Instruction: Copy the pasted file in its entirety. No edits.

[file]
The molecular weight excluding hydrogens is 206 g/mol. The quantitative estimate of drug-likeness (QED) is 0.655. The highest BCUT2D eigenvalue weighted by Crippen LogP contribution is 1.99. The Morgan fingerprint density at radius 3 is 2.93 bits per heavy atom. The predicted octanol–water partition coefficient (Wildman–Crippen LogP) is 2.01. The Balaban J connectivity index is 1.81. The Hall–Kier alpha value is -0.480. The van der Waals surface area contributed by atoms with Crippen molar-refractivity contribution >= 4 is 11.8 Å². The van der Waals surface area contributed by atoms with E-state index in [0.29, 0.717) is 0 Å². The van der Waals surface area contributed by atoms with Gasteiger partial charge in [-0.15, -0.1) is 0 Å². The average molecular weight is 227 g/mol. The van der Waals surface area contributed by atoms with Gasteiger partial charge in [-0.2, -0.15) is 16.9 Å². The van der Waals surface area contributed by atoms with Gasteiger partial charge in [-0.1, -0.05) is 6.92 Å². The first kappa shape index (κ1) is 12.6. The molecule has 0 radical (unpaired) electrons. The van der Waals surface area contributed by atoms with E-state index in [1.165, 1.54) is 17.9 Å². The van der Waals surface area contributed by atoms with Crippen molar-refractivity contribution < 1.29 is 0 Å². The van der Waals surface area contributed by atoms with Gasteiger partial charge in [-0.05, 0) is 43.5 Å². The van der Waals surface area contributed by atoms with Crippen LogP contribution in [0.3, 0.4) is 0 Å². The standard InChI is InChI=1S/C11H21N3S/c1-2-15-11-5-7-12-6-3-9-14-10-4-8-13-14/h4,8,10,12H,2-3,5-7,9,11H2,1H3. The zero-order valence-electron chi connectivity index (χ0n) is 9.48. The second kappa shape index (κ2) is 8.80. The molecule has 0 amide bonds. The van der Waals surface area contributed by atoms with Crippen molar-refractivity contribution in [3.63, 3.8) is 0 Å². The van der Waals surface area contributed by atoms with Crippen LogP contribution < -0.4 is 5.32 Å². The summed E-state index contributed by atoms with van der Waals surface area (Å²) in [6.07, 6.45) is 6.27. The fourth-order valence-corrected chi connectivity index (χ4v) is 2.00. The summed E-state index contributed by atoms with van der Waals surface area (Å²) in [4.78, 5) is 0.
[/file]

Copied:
The molecular weight excluding hydrogens is 206 g/mol. The quantitative estimate of drug-likeness (QED) is 0.655. The highest BCUT2D eigenvalue weighted by Crippen LogP contribution is 1.99. The Morgan fingerprint density at radius 3 is 2.93 bits per heavy atom. The predicted octanol–water partition coefficient (Wildman–Crippen LogP) is 2.01. The Balaban J connectivity index is 1.81. The Hall–Kier alpha value is -0.480. The van der Waals surface area contributed by atoms with Crippen molar-refractivity contribution >= 4 is 11.8 Å². The van der Waals surface area contributed by atoms with E-state index in [0.29, 0.717) is 0 Å². The van der Waals surface area contributed by atoms with Gasteiger partial charge in [-0.15, -0.1) is 0 Å². The average molecular weight is 227 g/mol. The van der Waals surface area contributed by atoms with Gasteiger partial charge in [-0.2, -0.15) is 16.9 Å². The van der Waals surface area contributed by atoms with Gasteiger partial charge in [-0.1, -0.05) is 6.92 Å². The first kappa shape index (κ1) is 12.6. The molecule has 0 radical (unpaired) electrons. The van der Waals surface area contributed by atoms with E-state index in [1.165, 1.54) is 17.9 Å². The van der Waals surface area contributed by atoms with Crippen molar-refractivity contribution < 1.29 is 0 Å². The van der Waals surface area contributed by atoms with Gasteiger partial charge in [-0.05, 0) is 43.5 Å². The van der Waals surface area contributed by atoms with Crippen LogP contribution in [0.3, 0.4) is 0 Å². The standard InChI is InChI=1S/C11H21N3S/c1-2-15-11-5-7-12-6-3-9-14-10-4-8-13-14/h4,8,10,12H,2-3,5-7,9,11H2,1H3. The zero-order valence-electron chi connectivity index (χ0n) is 9.48. The second kappa shape index (κ2) is 8.80. The molecule has 0 amide bonds. The van der Waals surface area contributed by atoms with Crippen molar-refractivity contribution in [3.63, 3.8) is 0 Å². The van der Waals surface area contributed by atoms with Crippen LogP contribution < -0.4 is 5.32 Å². The summed E-state index contributed by atoms with van der Waals surface area (Å²) in [6.07, 6.45) is 6.27. The fourth-order valence-corrected chi connectivity index (χ4v) is 2.00. The summed E-state index contributed by atoms with van der Waals surface area (Å²) in [4.78, 5) is 0.